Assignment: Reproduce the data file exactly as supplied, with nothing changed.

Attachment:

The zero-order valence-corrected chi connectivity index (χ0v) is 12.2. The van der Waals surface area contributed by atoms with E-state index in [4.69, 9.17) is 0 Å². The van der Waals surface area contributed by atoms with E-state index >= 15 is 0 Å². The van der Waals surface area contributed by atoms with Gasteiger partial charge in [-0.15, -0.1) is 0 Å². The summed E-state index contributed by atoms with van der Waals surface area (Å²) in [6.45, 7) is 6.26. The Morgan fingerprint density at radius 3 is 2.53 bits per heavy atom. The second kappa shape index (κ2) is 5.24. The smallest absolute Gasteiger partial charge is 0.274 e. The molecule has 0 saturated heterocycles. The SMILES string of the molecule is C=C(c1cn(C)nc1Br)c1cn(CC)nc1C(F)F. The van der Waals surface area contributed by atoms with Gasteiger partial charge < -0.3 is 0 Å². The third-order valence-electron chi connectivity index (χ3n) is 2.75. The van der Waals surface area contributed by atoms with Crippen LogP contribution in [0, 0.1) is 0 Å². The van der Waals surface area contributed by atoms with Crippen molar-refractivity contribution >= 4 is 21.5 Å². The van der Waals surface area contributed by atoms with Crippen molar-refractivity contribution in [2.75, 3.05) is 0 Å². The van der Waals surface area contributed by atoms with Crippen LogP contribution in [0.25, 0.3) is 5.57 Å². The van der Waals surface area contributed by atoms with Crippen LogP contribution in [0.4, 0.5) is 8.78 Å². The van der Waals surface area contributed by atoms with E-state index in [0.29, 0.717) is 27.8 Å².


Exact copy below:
The zero-order valence-corrected chi connectivity index (χ0v) is 12.2. The van der Waals surface area contributed by atoms with E-state index in [4.69, 9.17) is 0 Å². The van der Waals surface area contributed by atoms with E-state index >= 15 is 0 Å². The van der Waals surface area contributed by atoms with Gasteiger partial charge in [-0.15, -0.1) is 0 Å². The summed E-state index contributed by atoms with van der Waals surface area (Å²) in [6.45, 7) is 6.26. The Morgan fingerprint density at radius 3 is 2.53 bits per heavy atom. The second kappa shape index (κ2) is 5.24. The smallest absolute Gasteiger partial charge is 0.274 e. The molecule has 0 saturated heterocycles. The SMILES string of the molecule is C=C(c1cn(C)nc1Br)c1cn(CC)nc1C(F)F. The van der Waals surface area contributed by atoms with Gasteiger partial charge < -0.3 is 0 Å². The third-order valence-electron chi connectivity index (χ3n) is 2.75. The van der Waals surface area contributed by atoms with Crippen LogP contribution in [0, 0.1) is 0 Å². The van der Waals surface area contributed by atoms with Crippen molar-refractivity contribution >= 4 is 21.5 Å². The van der Waals surface area contributed by atoms with Crippen molar-refractivity contribution in [2.75, 3.05) is 0 Å². The van der Waals surface area contributed by atoms with Crippen LogP contribution in [0.25, 0.3) is 5.57 Å². The van der Waals surface area contributed by atoms with Crippen LogP contribution in [0.4, 0.5) is 8.78 Å². The van der Waals surface area contributed by atoms with E-state index in [0.29, 0.717) is 27.8 Å².